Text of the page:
This example may sound extreme, but this is how a lot of you sound when you say, “I have to wait until my logo is perfect and until I get a new website (when your existing website works just fine), and until I have 1,000 Instagram followers, before I can go out and sell anything”.

So start. Start today. Start in two weeks. Or start in a month. But hurry the hell up. Don’t wait until 365 more days pass by to start. Spend those 365 days refining your experience—while it’s out there—so you can observe feedback.

And when you do invite people to be a part of your business’s growth, you’ll find some of the people who’ll become your biggest fans. You’ll give them the chance to be proud of you and proud of themselves for being one of your early adopters (aka your ride or die fans).

2. Embrace Constraints

This was such a great passage! An almost-preneur can find a negative in just about everything they don’t have. An actual entrepreneur learns how to thrive in spite or even because of what they don’t have.

For everything you don’t think you have enough of, there is something creative you can do to compensate for that.

An actual entrepreneur learns how to thrive in spite or even because of what they don’t have.

Don’t have a lot of staff to run your business? Let your audience know that when they work with you or your business, they’re interacting with a real life CEO.

Don’t have a lot of money? Figure out how to spend less. This will be a good skill to have even when you have more money. You’ll be better prepared for times when sales are down or your product is in its off-season.

For everything you don’t think you have enough of, there is something creative you can do to compensate for that.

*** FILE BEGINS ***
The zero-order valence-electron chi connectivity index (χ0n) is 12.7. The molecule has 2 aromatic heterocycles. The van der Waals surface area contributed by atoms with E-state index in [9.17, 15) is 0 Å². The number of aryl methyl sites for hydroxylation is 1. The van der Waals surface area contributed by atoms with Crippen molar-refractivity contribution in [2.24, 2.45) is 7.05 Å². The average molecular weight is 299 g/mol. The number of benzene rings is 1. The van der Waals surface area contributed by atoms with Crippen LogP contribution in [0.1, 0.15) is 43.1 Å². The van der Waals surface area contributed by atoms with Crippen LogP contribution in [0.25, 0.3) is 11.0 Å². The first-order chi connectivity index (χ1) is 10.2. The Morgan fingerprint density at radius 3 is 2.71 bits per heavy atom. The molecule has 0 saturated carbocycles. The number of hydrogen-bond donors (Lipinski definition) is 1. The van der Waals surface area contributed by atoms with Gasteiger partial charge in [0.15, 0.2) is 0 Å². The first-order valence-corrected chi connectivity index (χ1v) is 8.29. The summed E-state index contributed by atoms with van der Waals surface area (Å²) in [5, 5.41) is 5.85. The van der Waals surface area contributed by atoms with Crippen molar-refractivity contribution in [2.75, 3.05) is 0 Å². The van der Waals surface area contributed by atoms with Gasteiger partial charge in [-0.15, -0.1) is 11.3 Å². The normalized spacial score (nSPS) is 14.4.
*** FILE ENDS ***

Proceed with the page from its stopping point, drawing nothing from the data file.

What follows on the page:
You can complain about what you don’t have, validating your excuses for why you shouldn’t try or start, or you can make the most of what you do have and surprise yourself at what you were able to create when thought you had nothing.

3. Go to Sleep

Let me say that again for the people in the back: Go. To. Sleep.

Entrepreneurship is not about staying woke. Entrepreneurship isn’t a movement, but it is a lifestyle change. You cannot stay awake your whole life, unless you want it to end soon.

Stop listening to people who tell you that entrepreneurship means you won’t sleep. Yes, adding anything to your life, including entrepreneurship, will require sacrifice. But if you manage your time in such a way that you sacrifice your sleep, it’s choice that you alone made.

It’s not a requirement. I promise.

4. Don’t copy

Most of my Brand Therapy clients start off guilty of this: instead of trying to create a brand that expresses who they want their customers to click with, they try to be a duplicate of who they think their customers are spending money with.

Yes, you want to go where the money is. I get it. But people make purchasing decisions emotionally. Your customers may only be buying from your competitor because there’s no one out there that they like better than your competitor. It could have been you, but you’re too busy trying to be a second-hand version of someone else. (Insert #ThisCouldBeUs meme here).

Also, copying people can get you sued. So, y’know, chill.

5. Build half a product, not a half assed product

OK so listen. People come to me all the time and tell me that want to start these huge enterprises. Like the time someone told me they wanted to start something like a multimedia agency that works with artists and athletes and digital creatives, etc.

Cool. I see your vision. But look…